I was onto to the shad spawn even before I began fishing professionally. It happens year after year, and it’s very predictable. It develops immediately after the bass are getting off their beds.
May is a big month for the shad spawn, but the timing really depends on the water temperature wherever you’re fishing. Bass spawn when the water is in the mid 60s to low 70s. The wave of shad comes up when the water warms into the low to mid 70s.
Keep in mind that shad don’t fan out a bed and pair up male and female like bass do. They form large groups and disperse their spawn in places where their eggs can stick to hard objects.
I’ve seen shad spawn on submerged and emergent grass and even on chopped up grass that had matted on the surface. They love to spawn on rocks, riprap and gravel. I’ve seen them spawn on laydowns and brush too.
Last but not least, they’ll spawn on docks, and the docks don’t have to be shallow. Some of the best docks I’ve fished in my life were marina docks floating over 30 to 60 feet of water.
The curse of the shad spawn is that it only happens in low light conditions. There’s a very small window of opportunity.
You need to be on them first thing in the morning before the sun hits the water. When it gets bright, the shad spawn cuts off in a heartbeat. They instinctively know they’re vulnerable.
Cloud cover, rain, fog or anything that blocks the sun will extend the life of the shad spawn. If the right conditions lengthen a 25-minute shad spawn by 15 to 30 minutes, that’s a big deal.
Obviously, your lures should look like shad. They should be 2 to 4 inches in length, white and something you can retrieve up near the surface next to whatever objects the shad are spawning on.
Nothing does a better job of imitating a spawning shad than a double willow spinnerbait with silver blades. Molix has one called the Lover Titanium. I run it parallel to and bump it into whatever has attracted the shad.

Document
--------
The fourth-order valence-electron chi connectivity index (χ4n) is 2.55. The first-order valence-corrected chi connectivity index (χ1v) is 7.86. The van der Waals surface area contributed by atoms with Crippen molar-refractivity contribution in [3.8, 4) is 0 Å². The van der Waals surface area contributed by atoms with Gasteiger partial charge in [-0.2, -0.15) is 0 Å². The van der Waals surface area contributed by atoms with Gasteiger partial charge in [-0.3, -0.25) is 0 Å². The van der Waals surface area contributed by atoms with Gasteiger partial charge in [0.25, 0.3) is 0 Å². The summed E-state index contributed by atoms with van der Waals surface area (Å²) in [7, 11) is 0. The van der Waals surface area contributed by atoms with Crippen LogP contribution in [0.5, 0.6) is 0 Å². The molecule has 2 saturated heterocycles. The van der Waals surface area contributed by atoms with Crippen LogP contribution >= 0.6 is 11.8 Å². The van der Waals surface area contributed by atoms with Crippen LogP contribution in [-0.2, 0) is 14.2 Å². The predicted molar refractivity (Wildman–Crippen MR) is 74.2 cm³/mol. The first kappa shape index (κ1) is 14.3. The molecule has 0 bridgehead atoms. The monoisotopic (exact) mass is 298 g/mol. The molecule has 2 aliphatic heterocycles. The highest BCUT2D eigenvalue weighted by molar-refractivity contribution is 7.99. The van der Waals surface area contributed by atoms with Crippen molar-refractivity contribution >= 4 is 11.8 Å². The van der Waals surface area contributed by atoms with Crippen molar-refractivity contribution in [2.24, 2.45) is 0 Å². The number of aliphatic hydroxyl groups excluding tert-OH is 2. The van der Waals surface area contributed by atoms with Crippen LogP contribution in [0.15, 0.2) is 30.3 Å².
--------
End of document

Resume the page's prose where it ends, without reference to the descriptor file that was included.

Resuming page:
You can’t beat a white or pearl swim jig when the shad spawn on vegetation. I like Missile Bait’s Mini Swim Jig. I dress it with a white Berkley Chigger Craw or Pit Boss and swim it around grass wherever I see shad flickering.
I go with a swimbait around floating marina docks. I can skip it and keep it swimming parallel to the floats that support the dock. I rig a pearl or white 4-inch Berkley Powerbait Hollow Belly on an open jig head. If there are a lot of cables and snags around the docks, I rig it with a weedless hook.
A topwater bait can be phenomenal, especially when shad spawn around riprap, rocks, dams and bridges. That’s when I pick off the bass with Rapala’s Skitter V. I like the smaller version, the 4-incher, in Bone, Ghost Bone or Wish Bone. I walk it fast so it looks like a shad trying to get away.
As good as the bite can be, the shad spawn is a feast or famine deal. Catch it right and it could be the best 35 minutes of your life.
I experience the feast and famine sides of the shad spawn during the recent Elite Series tournament at Lay Lake. In practice I found shad spawning along a causeway. They were scattering their eggs on riprap, bridge pilings and isolated grass mats that had blown against the rocks.
It was an ideal area, and nobody else in the tournament ever fished there. I experienced famine on the first morning of the tournament. I had a late flight and the shad spawn was over before I got to the causeway.
I had an earlier flight the second day and a fog extended the shad spawn long enough that I could take advantage of it for 20 minutes. That morning was definitely a feast. My Marshal told me I’d caught a limit in 14 minutes.
On the third day I had a later flight and missed the shad spawn again.
You can catch bass of all sizes during a shad spawn, from keepers to 4- and 5-pounders. And the bass you catch tend to run heavier because they’re stuffed with shad.
I’m back home from Lay Lake, and I need to clean out the shad the bass regurgitated into my livewell. It’s a nasty job, but well worth it.
You can learn more about how I fish the shad spawn and other techniques at www.mikeiaconelli.com or www.youtube.com/c/goingike.